Over 4,300 Polish e-mail accounts attacked

"The attack was directed against people representing various political groupings as well as the media and NGOs, including an account which belonged to the head of the PM's Office, Michał Dworczyk," Żaryn said. Mateusz Marek/PAP

A spokesperson for the Minister-Special Services Coordinator has said that over 4,350 e-mail accounts owned by Polish citizens have been hacked by the Russian security services.

“The Internal Security Agency (ABW) and the Military Counterintelligence Service (SKW) have found out that the list of targets of the socio-technical attack, conducted by the UNC1151 group, included at least 4,350 e-mail accounts owned by Polish citizens," Stanisław Żaryn said on Tuesday.

UNC1151 is believed to be a state-sponsored cyber-espionage group.

"The Polish [security] services have at their disposal evidence confirming links between hackers and Russian security services," Żaryn reported in a communique.

He added that the list includes over 100 e-mail accounts owned by persons holding public posts, including current and former ministers, MPs, senators and local government officials.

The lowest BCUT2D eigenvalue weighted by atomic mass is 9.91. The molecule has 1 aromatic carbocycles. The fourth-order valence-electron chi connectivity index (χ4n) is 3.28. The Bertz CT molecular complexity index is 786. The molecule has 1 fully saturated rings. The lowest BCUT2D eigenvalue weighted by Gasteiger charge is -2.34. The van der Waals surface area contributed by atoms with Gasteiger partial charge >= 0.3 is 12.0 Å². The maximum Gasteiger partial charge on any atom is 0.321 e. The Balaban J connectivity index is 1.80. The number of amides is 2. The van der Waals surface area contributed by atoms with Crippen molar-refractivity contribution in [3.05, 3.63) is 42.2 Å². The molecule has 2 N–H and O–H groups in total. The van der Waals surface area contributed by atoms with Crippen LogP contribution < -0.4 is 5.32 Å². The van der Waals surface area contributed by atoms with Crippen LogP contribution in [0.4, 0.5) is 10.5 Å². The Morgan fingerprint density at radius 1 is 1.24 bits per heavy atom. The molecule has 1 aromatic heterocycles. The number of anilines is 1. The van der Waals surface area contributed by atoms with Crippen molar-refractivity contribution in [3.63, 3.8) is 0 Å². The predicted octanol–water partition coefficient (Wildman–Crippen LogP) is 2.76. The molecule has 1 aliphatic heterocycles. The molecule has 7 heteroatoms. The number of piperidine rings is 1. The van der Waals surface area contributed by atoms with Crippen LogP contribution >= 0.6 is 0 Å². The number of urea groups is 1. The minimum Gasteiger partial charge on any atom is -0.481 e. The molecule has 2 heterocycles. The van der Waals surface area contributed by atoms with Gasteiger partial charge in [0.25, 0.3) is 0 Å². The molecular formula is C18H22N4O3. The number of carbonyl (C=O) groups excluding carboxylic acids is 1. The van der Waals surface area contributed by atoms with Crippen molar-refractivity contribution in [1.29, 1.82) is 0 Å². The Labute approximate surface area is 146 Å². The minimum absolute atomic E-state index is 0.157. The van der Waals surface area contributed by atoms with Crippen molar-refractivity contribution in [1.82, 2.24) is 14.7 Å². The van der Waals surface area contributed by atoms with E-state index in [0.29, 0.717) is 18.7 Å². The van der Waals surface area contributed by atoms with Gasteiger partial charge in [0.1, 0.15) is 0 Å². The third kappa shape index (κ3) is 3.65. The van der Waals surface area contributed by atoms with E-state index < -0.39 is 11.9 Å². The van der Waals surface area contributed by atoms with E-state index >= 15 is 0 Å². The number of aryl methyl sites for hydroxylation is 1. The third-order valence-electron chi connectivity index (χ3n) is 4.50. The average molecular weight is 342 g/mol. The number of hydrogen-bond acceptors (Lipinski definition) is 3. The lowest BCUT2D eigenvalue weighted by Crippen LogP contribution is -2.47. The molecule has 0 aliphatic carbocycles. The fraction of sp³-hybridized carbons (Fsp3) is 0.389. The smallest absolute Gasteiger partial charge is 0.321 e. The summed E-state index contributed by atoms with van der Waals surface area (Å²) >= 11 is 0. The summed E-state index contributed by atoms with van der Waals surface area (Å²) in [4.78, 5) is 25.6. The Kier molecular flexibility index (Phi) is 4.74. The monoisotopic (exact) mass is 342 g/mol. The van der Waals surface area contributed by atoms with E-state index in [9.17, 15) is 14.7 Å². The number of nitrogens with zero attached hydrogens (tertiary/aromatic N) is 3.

"The attack was directed against people representing various political groupings as well as the media and NGOs, including an account which belonged to the head of the PM's Office, Michał Dworczyk," Żaryn said.

"The services responsible for cyber-security have analysed messages sent to Dworczyk's account, on account of their possible use for potential phishing; both their content and construction were designed to steal log-in data," he said.

Żaryn also said that all the collected data show that "the actions taken by the UNC1151 group, which hit Poland over recent weeks, are an element of the 'Ghostwriter' operation, designed to destabilise the political situation in Central Europe."

Having announced that a meeting of the government's crisis management team had been convened in connection with the recent developments, Żaryn said that all necessary steps had already been taken in order to protect people, who might be a target for similar attacks.

Earlier this month Polish media reported that e-mails sent by some government officials from their private email accounts, including those of the prime minister's top aide, were hacked and made available on the Telegram social media platform.

Later, Prime Minister Mateusz Morawiecki and Jarosław Kaczyński, a deputy prime minister responsible for security and ruling party leader, said the hacks had originated from the territory of Russia, quoting Poland's and its allies' security services.